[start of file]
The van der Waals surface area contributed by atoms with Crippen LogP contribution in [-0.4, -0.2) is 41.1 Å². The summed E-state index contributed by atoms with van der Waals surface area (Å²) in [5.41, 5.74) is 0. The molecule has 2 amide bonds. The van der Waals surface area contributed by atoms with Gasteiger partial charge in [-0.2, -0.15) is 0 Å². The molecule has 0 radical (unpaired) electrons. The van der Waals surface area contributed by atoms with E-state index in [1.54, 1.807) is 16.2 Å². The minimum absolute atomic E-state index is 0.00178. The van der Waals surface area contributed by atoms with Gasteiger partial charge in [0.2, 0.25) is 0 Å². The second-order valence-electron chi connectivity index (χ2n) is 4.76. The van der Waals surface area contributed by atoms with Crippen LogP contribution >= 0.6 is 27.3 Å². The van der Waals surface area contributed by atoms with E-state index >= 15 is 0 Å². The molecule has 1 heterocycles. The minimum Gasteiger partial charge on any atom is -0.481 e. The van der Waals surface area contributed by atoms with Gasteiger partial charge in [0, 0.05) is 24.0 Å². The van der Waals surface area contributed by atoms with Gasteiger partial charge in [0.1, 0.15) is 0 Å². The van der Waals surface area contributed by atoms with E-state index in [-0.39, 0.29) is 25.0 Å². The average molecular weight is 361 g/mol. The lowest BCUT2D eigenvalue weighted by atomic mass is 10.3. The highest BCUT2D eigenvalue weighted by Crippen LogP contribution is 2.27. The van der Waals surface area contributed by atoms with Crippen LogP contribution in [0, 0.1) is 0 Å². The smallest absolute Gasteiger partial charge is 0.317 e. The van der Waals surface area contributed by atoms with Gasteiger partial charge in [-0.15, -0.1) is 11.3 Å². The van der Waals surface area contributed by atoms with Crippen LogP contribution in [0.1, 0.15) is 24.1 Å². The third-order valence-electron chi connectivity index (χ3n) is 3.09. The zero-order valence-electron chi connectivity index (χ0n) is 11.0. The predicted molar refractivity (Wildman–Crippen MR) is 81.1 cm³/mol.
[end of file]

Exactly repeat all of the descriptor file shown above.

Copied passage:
The van der Waals surface area contributed by atoms with Crippen LogP contribution in [-0.4, -0.2) is 41.1 Å². The summed E-state index contributed by atoms with van der Waals surface area (Å²) in [5.41, 5.74) is 0. The molecule has 2 amide bonds. The van der Waals surface area contributed by atoms with Gasteiger partial charge in [-0.2, -0.15) is 0 Å². The molecule has 0 radical (unpaired) electrons. The van der Waals surface area contributed by atoms with E-state index in [1.54, 1.807) is 16.2 Å². The minimum absolute atomic E-state index is 0.00178. The van der Waals surface area contributed by atoms with Gasteiger partial charge in [0.2, 0.25) is 0 Å². The second-order valence-electron chi connectivity index (χ2n) is 4.76. The van der Waals surface area contributed by atoms with Crippen LogP contribution >= 0.6 is 27.3 Å². The van der Waals surface area contributed by atoms with E-state index >= 15 is 0 Å². The molecule has 1 heterocycles. The minimum Gasteiger partial charge on any atom is -0.481 e. The van der Waals surface area contributed by atoms with Gasteiger partial charge in [0, 0.05) is 24.0 Å². The van der Waals surface area contributed by atoms with Gasteiger partial charge in [0.1, 0.15) is 0 Å². The van der Waals surface area contributed by atoms with E-state index in [-0.39, 0.29) is 25.0 Å². The average molecular weight is 361 g/mol. The lowest BCUT2D eigenvalue weighted by atomic mass is 10.3. The highest BCUT2D eigenvalue weighted by Crippen LogP contribution is 2.27. The van der Waals surface area contributed by atoms with Crippen LogP contribution in [0, 0.1) is 0 Å². The smallest absolute Gasteiger partial charge is 0.317 e. The van der Waals surface area contributed by atoms with Gasteiger partial charge in [-0.15, -0.1) is 11.3 Å². The van der Waals surface area contributed by atoms with Crippen LogP contribution in [0.1, 0.15) is 24.1 Å². The third-order valence-electron chi connectivity index (χ3n) is 3.09. The zero-order valence-electron chi connectivity index (χ0n) is 11.0. The predicted molar refractivity (Wildman–Crippen MR) is 81.1 cm³/mol.